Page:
This article was originally published in 2016 and has been updated for relevancy and content.
There are many events and achievements that have occurred over the years that would not have been possible without the contributions of women's rights pioneers before us. Landing on the moon, computer algorithms and central heating are just a few examples of things that were all made possible thanks to women (many of whom were not properly credited during their time).
As a female executive, the road to success hasn’t always been paved with gold, and there have been a unique set of challenges I've experienced that come from being a woman in the professional world. That’s why Women's Equality Day is a day we should acknowledge. It is crucial that as women we join together to celebrate this day and commit to continued progress of women's issues by supporting each other’s goals and aspirations.
This holiday wasn’t just given a random date: It marks the day in 1920 on which the 19th Amendment to the Constitution was enacted and some women in the US were first granted the right to vote in federal elections. This helped bring about other milestones of change, one being women of color gaining the right to vote in the 1965 Voting Rights Act.
As a female executive, I don’t take this day lightly. And while it’s easy to forget about all the strides we have made as women, it is something we should take note of daily.
Whether you’re an executive, analyst, strategist, director or freelancer, bringing a few women’s equality best practices to your organization is critical to a diverse and inclusive workforce. The tips below are just a handful of ways you can celebrate Women’s Equality Day not only today, but every day.
Solicit feedback from women
What’s the best way to learn what else you could be doing to support and encourage the women at your organization? Ask them! Don’t be afraid to hold focus groups, send out surveys or set up an anonymous feedback portal where women can provide suggestions on how your company could better support them.
Opening up the conversation and soliciting feedback from the people your programs will impact provides you with a wealth of diverse ideas and feedback you may not have thought of. You hired these individuals for a reason — give them a chance to contribute more.
Support a local women's charity
A screenshot from our Women Who Lead Employee Belonging Group, featuring guest speaker Liz Wessel
This year, our Women Who Lead employee belonging group (EBG) supported the global charity Dress for Success. The charity's goal: empowering women to achieve economic independence by providing a network of support. The EBG came together to help support women returning to the workforce with live training sessions, resume reviews and donating toiletries and other essentials for interviews.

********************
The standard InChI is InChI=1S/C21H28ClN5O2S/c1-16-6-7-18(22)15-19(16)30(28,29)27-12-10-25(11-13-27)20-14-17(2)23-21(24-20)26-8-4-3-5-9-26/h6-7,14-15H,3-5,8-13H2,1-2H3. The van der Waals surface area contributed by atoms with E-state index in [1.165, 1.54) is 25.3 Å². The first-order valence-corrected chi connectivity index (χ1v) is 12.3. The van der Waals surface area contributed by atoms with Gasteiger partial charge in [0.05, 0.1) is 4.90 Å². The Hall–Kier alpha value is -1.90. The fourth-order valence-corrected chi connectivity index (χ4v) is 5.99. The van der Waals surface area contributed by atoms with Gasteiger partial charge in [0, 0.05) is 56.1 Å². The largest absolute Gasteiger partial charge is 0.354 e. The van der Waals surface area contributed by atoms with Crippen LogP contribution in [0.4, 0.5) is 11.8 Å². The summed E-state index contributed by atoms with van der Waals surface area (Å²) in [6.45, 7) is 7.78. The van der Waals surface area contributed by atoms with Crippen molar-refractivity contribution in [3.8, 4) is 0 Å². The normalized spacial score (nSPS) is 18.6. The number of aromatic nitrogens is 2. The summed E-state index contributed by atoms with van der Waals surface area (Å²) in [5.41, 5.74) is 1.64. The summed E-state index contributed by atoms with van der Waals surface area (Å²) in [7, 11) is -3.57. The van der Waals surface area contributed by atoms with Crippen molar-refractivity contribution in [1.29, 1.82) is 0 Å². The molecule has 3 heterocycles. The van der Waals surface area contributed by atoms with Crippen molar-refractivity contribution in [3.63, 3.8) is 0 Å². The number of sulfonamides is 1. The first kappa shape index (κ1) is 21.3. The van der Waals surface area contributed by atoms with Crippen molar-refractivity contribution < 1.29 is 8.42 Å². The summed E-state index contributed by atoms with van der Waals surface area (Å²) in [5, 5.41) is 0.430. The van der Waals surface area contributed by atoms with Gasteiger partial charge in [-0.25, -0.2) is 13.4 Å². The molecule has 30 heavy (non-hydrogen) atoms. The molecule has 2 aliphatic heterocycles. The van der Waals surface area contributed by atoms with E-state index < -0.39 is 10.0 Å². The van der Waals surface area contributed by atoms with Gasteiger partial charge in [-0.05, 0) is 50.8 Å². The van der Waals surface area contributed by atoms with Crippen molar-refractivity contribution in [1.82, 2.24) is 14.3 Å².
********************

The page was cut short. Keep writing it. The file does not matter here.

I'm proud we were able to help women who have been impacted by the pandemic and other circumstances that have affected their lives.
Consider creating your own support group internally and find your local Dress for Success chapter here.
Brush up on women's history
When was the last time you read about the first gathering devoted to women’s rights or some of the impactful actions the National American Women Suffrage Association (NAWSA) took?
Take the end of this month to provide all of your employees (not just women) with fun and interesting facts on the women’s rights movement.
Start a book club
Consider using books on women in leadership to promote confidence in other women in the workplace. Start up a monthly meeting where you can discuss these themes with peers and encourage everyone to apply the takeaways in daily work. Discussing these themes around women empowerment is so critical because it provides the support and tools for women who want to reach for more. It's a great way to commit to helping elevate our female employees' careers.
At WilsonHCG, we've discussed women in leadership extensively — inspired by some of these titles! Check them out:
- How Women Rise: Break the 12 Habits Holding You Back From Your Next Raise, Promotion, or Job by Sally Helgesen and Marshall Goldsmith
- Invisible Women: Data Bias in a World Designed for Men by Caroline Criado Perez
- Dare to Lead by Brene Brown
- The Likeability Trap by Alicia Menendez
- Start With Why by Simon Sinek
Continuing to make strides for gender equality requires education and knowledge. There are a number of resources, statistics and information available that you can share with your teams and peers to educate.
A particularly impactful statistic that is uplifting to see is that the percentage of female CEOs in the Fortune 500 has increased to 8%. The United Kingdom's FTSE 100 have increased the percentage of women in directorship positions from 15% in 2012 to more than 34% in 2020. These women all around the globe are breaking records in spite of the global pandemic and making strides to lead some of the world's top companies. Continuing this trend is vital so women can continue pushing one another and we all can achieve our true potential.
As the mother of a daughter, it's important for me to create a future where young girls and women feel empowered to achieve anything they dream. I'm inspired to be a driving force of continued progress so my daughter grows up knowing she can be anything she wants to be!